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Alot of it is because they dont use proper parts on the machines. Example they used the same axles on the 800 rzr as on the 500 atv. One reason early rzrs broke so many axles. Polris does stuff like that often.

Then u have simple things like bolts just falling out. Every time we went on a ride i head to head to the store afterward to buy $5 and $8 bolts that had fallen out. The 6 month warrenty speaks volumes.

I really like polaris's but they are just maintainance pits for sure.
Post Options Post Options   Thanks (0) Thanks(0)     Back to Top Direct Link To This Post Posted: August/24/2015 at 21:01
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I liked the design and layout of the Sportsman 570 sp Touring. Don't want the risk of a fire if the gas tank boils over. This will be my wife's machine. Yet it would be my fault.
Post Options Post Options   Thanks (0) Thanks(0)     Back to Top Direct Link To This Post Posted: August/24/2015 at 21:26
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Originally posted by 3_tens 3_tens wrote:

This will be my wife's machine. Yet it would be my fault.


Haha aint that the truth. The yamaha griz 700 boil the gas too. I was shocked why i heard a funny noise and discovered what it was. I called the dealership right then on the trail about it. They told me that was normal on them. Still think its crazy
Post Options Post Options   Thanks (0) Thanks(0)     Back to Top Direct Link To This Post Posted: August/25/2015 at 08:35
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May be normal but not safe. Vaporized gas is very explosive.
Post Options Post Options   Thanks (0) Thanks(0)     Back to Top Direct Link To This Post Posted: September/11/2015 at 06:04
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Amen to that, Lile....
Post Options Post Options   Thanks (0) Thanks(0)     Back to Top Direct Link To This Post Posted: September/11/2015 at 09:28
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Living in TX, I ride a lot in 3-digit temps in the summer, have been to several ATV trail rides with hundreds of people, and have seen a lot of different machine brands overheat from plugged radiator fins from mudding and riding in heavy dust. I used to be a member of an active ATV forum for several years before it shut down. In all that ATV'ing activity, I've never seen or heard of boiling gas in any ATV of any brand and wasn't aware this was an issue.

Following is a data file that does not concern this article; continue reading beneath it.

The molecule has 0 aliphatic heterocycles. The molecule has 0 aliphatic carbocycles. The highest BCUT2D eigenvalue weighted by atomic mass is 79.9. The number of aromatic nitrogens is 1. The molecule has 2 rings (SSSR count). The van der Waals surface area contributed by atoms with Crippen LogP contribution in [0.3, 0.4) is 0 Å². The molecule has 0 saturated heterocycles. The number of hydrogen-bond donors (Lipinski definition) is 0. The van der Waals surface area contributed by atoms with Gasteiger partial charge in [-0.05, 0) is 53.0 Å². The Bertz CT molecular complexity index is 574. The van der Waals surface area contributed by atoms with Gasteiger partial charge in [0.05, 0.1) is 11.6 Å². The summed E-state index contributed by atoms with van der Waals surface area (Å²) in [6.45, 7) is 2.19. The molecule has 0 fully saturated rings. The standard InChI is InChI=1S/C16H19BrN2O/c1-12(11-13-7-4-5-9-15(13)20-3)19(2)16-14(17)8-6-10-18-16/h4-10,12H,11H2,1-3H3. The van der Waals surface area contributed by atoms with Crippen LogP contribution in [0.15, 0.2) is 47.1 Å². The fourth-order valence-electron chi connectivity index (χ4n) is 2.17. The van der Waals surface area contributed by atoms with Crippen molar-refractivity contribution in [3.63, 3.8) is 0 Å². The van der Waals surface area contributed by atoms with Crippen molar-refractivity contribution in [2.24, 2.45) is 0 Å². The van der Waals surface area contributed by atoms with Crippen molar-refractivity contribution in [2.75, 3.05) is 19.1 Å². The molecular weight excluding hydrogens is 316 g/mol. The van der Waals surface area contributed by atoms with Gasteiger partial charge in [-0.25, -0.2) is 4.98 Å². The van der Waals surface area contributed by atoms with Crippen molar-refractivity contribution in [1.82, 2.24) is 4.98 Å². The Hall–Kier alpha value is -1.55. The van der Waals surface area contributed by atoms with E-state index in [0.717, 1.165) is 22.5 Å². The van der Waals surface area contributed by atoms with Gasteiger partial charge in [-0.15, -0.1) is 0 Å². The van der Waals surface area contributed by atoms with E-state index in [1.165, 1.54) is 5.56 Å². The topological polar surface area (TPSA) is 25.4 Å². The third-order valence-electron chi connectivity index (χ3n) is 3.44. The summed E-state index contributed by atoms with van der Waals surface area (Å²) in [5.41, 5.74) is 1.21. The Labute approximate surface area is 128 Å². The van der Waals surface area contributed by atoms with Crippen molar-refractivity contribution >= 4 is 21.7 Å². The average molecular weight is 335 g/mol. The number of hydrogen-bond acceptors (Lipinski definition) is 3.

I think maybe "boiling" is being confused with fuel vapor lock. Vapor lock is the opposite of boiling, as the former is at low pressure and low temp and the latter at high pressure and temp. When you open the gas cap, you are seeing the sudden change in tank pressure and the fuel bubbles as a result. Gasoline can vapor lock at 100 deg F. This is most commonly an issue with engines with carburetors and remote fuel pumps. Fuel injection and fuel pumps inside the tank have mostly eliminated or at least reduced the vapor lock issue.

It's nothing to worry about.
Post Options Post Options   Thanks (0) Thanks(0)     Back to Top Direct Link To This Post Posted: September/11/2015 at 10:00
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I am pretty sure the griz boils. When u take the gas cap off, you can see the gas just a bubbling. We have two of them and have seen it on both of them. The gas tank is literally sitting ontop of the motor more so than our hondas. It is somewhat under the seat
Post Options Post Options   Thanks (0) Thanks(0)     Back to Top Direct Link To This Post Posted: September/11/2015 at 18:42
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During fuel draw, the inside of the tank becomes negative pressure. Remember in your high school physics class when you take a glass of water, put it inside a vacuum chamber, and once you pull a vacuum inside the chamber, the water starts to bubble and "boil" ...despite the H2O being at room temp? The same is happening in the fuel tank. Under less than atmospheric pressure, the fuel bubbles. When you open the cap, it's still bubbling until the pressure equalizes again. You could stick your finger in the gas in the tank and it would not burn you, because it isn't hot. That's vapor lock, not boiling from high temp. If it was boiling from high temp, it would be too hazardous to ride, the tank would burst, and Yamaha would have litigation out the you-know-what.